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Helenium amarum - (Raf.)H.Rock.

Common Name Bitter Sneezeweed, Sneezeweed
Family Asteraceae or Compositae
USDA hardiness Coming soon
Known Hazards All parts of the plant contain the glycoside gudaldin and can cause toxic symptoms in grazing animals. Cows that have eaten even a small amount of the plant produce extremely bitter, distasteful milk, whilst honey from the flowers is said to be bitter[274].
Habitats Open ground, roadsides etc[43]. Open woods, fields, pastures and disturbed areas in Texas[274].
Range Eastern N. America - New York to Florida.
Edibility Rating    (0 of 5)
Other Uses    (0 of 5)
Weed Potential Yes
Medicinal Rating    (1 of 5)
Care (info)
Moist Soil Full sun
Helenium amarum Bitter Sneezeweed, Sneezeweed


USDA-NRCS PLANTS Database
Helenium amarum Bitter Sneezeweed, Sneezeweed
Clarence A. Rechenthin @ USDA-NRCS PLANTS Database

 

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Summary


Physical Characteristics

 icon of manicon of flower
Helenium amarum is a ANNUAL growing to 0.6 m (2ft). It is in flower from August to October. The species is hermaphrodite (has both male and female organs) and is pollinated by Bees, Lepidoptera (Moths & Butterflies).
It is noted for attracting wildlife.
Suitable for: light (sandy), medium (loamy) and heavy (clay) soils. Suitable pH: mildly acid, neutral and basic (mildly alkaline) soils. It cannot grow in the shade. It prefers moist soil.

UK Hardiness Map US Hardiness Map

Synonyms

Plant Habitats

 Cultivated Beds;

Edible Uses

None known

References   More on Edible Uses

Medicinal Uses

Plants For A Future can not take any responsibility for any adverse effects from the use of plants. Always seek advice from a professional before using a plant medicinally.
Antiphlogistic  Expectorant

The plant is used to clear the nose of mucus[61]. (Is it used as a snuff?[K]) A decoction of the entire plant can be used in a sweat bath to treat dropsy and swellings[254].

References   More on Medicinal Uses

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Other Uses

None known

Special Uses

Attracts Wildlife  Scented Plants

References   More on Other Uses

Cultivation details

Grows well in ordinary garden soil[1]. Prefers a fertile moisture retentive soil in a sunny position[200]. Dislikes dry soils[200]. Plants seem to be immune to the predations of rabbits[233]. A good bee and butterfly plant[30]. The whole plant is very aromatic[200].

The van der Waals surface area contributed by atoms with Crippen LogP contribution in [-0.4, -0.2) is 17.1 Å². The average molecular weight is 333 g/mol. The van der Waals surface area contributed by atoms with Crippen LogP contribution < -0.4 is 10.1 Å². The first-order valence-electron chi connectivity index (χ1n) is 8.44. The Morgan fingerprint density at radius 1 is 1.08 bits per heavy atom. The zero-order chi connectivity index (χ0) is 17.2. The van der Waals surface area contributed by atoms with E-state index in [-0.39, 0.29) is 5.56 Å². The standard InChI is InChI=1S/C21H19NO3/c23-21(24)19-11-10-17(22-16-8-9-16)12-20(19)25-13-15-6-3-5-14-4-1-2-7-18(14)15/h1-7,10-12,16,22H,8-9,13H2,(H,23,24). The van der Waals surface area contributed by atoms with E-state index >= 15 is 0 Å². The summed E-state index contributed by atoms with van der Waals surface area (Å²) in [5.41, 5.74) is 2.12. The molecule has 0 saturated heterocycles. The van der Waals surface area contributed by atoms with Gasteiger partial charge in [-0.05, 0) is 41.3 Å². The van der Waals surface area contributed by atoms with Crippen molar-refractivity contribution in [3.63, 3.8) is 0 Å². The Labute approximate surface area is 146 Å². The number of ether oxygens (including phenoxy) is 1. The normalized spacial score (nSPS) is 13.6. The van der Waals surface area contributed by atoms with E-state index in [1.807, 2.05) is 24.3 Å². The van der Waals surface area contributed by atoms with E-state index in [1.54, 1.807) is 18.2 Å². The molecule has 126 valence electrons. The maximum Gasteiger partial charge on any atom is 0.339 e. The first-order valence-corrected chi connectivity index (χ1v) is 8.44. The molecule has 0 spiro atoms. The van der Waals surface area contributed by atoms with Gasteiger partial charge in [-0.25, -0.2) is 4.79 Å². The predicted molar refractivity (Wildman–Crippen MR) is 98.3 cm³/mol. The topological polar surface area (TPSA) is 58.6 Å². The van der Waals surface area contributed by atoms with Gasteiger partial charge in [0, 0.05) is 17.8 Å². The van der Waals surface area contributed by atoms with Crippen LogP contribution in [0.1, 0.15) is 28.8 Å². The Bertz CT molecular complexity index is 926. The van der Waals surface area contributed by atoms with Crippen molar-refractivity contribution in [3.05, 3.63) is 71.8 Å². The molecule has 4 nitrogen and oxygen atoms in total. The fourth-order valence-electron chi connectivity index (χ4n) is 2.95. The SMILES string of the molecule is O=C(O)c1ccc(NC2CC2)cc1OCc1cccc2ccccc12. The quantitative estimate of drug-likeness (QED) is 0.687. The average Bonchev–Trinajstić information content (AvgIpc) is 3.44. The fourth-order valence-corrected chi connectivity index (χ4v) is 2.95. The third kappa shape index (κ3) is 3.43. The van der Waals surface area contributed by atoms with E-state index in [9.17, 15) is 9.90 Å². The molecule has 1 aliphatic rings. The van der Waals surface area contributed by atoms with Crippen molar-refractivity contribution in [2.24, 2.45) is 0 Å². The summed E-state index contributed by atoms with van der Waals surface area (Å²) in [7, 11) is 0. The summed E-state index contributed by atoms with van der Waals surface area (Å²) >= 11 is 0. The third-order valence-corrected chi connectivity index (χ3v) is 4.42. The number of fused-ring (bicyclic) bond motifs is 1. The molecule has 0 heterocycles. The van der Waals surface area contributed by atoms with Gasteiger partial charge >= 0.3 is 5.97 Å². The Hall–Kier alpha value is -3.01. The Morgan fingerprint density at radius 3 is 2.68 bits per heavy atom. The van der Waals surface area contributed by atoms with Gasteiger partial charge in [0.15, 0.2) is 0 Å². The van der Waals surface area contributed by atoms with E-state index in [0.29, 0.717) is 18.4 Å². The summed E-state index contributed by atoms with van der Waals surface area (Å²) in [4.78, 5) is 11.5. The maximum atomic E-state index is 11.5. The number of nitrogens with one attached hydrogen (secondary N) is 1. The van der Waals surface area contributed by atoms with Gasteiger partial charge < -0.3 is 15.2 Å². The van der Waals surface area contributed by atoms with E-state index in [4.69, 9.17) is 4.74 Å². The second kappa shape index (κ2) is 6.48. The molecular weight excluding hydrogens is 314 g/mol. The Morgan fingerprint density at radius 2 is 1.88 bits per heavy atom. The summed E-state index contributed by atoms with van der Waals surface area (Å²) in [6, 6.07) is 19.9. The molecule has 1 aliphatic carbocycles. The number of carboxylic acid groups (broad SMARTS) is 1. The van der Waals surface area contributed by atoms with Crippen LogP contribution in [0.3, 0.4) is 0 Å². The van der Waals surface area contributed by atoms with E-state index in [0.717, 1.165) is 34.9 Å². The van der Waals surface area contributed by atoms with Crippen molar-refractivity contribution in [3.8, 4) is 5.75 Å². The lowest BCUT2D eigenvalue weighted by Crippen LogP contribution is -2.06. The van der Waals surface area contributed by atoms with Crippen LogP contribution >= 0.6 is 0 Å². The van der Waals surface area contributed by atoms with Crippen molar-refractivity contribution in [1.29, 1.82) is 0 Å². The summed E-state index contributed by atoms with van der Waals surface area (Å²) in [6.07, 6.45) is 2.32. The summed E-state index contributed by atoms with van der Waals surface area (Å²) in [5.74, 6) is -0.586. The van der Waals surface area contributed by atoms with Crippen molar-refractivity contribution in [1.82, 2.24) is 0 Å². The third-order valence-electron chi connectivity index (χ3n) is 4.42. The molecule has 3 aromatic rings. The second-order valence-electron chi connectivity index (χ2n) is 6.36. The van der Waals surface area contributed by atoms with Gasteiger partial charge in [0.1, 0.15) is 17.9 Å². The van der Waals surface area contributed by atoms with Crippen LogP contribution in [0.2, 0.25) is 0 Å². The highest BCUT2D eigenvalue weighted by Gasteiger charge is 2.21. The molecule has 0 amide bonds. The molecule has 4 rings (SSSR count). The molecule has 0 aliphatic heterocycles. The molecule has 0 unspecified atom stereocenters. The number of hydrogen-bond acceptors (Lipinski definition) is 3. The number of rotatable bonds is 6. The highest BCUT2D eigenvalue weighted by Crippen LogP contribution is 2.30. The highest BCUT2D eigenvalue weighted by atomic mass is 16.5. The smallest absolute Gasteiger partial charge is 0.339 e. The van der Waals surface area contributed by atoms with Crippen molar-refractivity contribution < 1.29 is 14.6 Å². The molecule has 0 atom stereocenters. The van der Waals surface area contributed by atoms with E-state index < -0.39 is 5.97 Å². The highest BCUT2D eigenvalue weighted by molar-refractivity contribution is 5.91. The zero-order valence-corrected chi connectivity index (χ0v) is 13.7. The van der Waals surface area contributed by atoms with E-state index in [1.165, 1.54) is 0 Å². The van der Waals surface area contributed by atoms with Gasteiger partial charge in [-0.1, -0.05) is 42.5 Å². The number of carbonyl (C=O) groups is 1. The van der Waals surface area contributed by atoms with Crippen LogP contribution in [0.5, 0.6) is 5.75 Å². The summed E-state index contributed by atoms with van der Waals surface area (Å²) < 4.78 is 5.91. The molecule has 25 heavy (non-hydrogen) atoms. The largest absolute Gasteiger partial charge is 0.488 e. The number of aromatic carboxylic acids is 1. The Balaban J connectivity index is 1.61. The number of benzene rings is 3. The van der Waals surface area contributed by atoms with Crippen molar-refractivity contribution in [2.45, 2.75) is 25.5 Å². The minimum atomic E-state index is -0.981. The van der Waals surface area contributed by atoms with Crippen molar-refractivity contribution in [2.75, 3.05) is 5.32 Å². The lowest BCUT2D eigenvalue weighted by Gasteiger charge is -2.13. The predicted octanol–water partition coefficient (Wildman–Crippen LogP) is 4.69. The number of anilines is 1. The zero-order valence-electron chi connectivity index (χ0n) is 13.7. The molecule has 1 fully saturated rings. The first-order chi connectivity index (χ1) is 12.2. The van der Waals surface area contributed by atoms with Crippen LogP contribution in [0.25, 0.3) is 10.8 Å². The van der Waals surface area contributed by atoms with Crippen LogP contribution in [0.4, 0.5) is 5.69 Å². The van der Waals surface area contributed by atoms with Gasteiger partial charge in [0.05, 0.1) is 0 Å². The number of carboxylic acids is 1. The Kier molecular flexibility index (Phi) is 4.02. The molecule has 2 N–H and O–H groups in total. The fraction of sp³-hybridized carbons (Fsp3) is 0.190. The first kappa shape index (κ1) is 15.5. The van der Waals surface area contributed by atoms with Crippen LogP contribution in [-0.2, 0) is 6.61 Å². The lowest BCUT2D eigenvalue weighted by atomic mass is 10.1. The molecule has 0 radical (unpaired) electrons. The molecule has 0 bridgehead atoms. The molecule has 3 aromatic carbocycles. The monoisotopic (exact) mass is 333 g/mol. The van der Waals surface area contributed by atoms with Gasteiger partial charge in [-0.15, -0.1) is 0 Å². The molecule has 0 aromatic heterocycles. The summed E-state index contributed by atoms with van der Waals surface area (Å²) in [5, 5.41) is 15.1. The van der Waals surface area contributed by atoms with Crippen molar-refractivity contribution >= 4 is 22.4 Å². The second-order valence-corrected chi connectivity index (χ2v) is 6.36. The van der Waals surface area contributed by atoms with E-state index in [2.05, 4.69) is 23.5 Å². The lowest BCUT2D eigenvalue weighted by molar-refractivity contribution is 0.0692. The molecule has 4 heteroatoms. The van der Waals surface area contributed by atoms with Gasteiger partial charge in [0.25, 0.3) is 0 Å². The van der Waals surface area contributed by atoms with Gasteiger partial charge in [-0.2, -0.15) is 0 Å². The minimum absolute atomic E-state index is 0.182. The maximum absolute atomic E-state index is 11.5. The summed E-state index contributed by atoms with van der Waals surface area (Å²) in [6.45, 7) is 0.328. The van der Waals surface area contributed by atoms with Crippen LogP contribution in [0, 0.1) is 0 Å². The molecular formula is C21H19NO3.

References   Carbon Farming Information and Carbon Sequestration Information

Temperature Converter

Type a value in the Celsius field to convert the value to Fahrenheit:

Fahrenheit:

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Plant Propagation

Seed - sow spring in a greenhouse. When they are large enough to handle, prick the seedlings out into individual pots and plant them out in early summer. If you have sufficient seed it would be worthwhile trying a sowing in situ outdoors in mid to late spring.

Other Names

If available other names are mentioned here

Weed Potential

Right plant wrong place. We are currently updating this section. Please note that a plant may be invasive in one area but may not in your area so it’s worth checking.

Conservation Status

IUCN Red List of Threatened Plants Status :

Related Plants
Latin NameCommon NameHabitHeightHardinessGrowthSoilShadeMoistureEdibleMedicinalOther
Helenium autumnaleSneezeweed, Common sneezeweed, Fall sneezeweed, Mountain sneezeweed, False SunflowerPerennial1.8 3-8 FLMHNM021
Helenium hoopesiiOwls Claws, Orange SneezeweedPerennial0.9 4-8 MLMHSNM111
Helenium puberulumRosillaAnnual/Perennial1.5 7-10  LMHNM11 
Inula heleniumElecampane, Elecampane inulaPerennial1.5 4-8  LMHSNM332

Growth: S = slow M = medium F = fast. Soil: L = light (sandy) M = medium H = heavy (clay). pH: A = acid N = neutral B = basic (alkaline). Shade: F = full shade S = semi-shade N = no shade. Moisture: D = dry M = Moist We = wet Wa = water.

 

Expert comment

Author

(Raf.)H.Rock.

Botanical References

43200

Links / References

For a list of references used on this page please go here

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Subject : Helenium amarum  
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